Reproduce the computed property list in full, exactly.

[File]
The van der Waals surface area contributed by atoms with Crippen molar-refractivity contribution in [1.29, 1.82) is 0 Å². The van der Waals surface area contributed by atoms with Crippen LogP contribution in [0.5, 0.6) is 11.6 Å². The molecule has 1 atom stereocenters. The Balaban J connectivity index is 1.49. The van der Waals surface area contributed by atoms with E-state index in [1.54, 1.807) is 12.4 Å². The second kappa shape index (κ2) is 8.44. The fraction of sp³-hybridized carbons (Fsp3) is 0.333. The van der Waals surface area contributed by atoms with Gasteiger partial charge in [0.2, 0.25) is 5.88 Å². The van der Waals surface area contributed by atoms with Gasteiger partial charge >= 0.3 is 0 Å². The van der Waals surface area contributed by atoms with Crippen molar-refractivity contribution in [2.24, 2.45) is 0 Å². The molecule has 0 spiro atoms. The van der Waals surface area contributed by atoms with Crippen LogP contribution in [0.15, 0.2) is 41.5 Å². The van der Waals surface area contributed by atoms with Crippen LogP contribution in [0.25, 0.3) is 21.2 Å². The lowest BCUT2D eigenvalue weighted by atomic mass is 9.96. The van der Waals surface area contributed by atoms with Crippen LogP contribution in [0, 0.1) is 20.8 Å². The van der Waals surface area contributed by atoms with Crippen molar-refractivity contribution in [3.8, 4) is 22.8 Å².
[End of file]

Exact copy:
The van der Waals surface area contributed by atoms with Crippen molar-refractivity contribution in [1.29, 1.82) is 0 Å². The van der Waals surface area contributed by atoms with Crippen LogP contribution in [0.5, 0.6) is 11.6 Å². The molecule has 1 atom stereocenters. The Balaban J connectivity index is 1.49. The van der Waals surface area contributed by atoms with E-state index in [1.54, 1.807) is 12.4 Å². The second kappa shape index (κ2) is 8.44. The fraction of sp³-hybridized carbons (Fsp3) is 0.333. The van der Waals surface area contributed by atoms with Gasteiger partial charge in [0.2, 0.25) is 5.88 Å². The van der Waals surface area contributed by atoms with Gasteiger partial charge >= 0.3 is 0 Å². The van der Waals surface area contributed by atoms with Crippen molar-refractivity contribution in [2.24, 2.45) is 0 Å². The molecule has 0 spiro atoms. The van der Waals surface area contributed by atoms with Crippen LogP contribution in [0.15, 0.2) is 41.5 Å². The van der Waals surface area contributed by atoms with Crippen LogP contribution in [0.25, 0.3) is 21.2 Å². The lowest BCUT2D eigenvalue weighted by atomic mass is 9.96. The van der Waals surface area contributed by atoms with Crippen LogP contribution in [0, 0.1) is 20.8 Å². The van der Waals surface area contributed by atoms with Crippen molar-refractivity contribution in [3.8, 4) is 22.8 Å².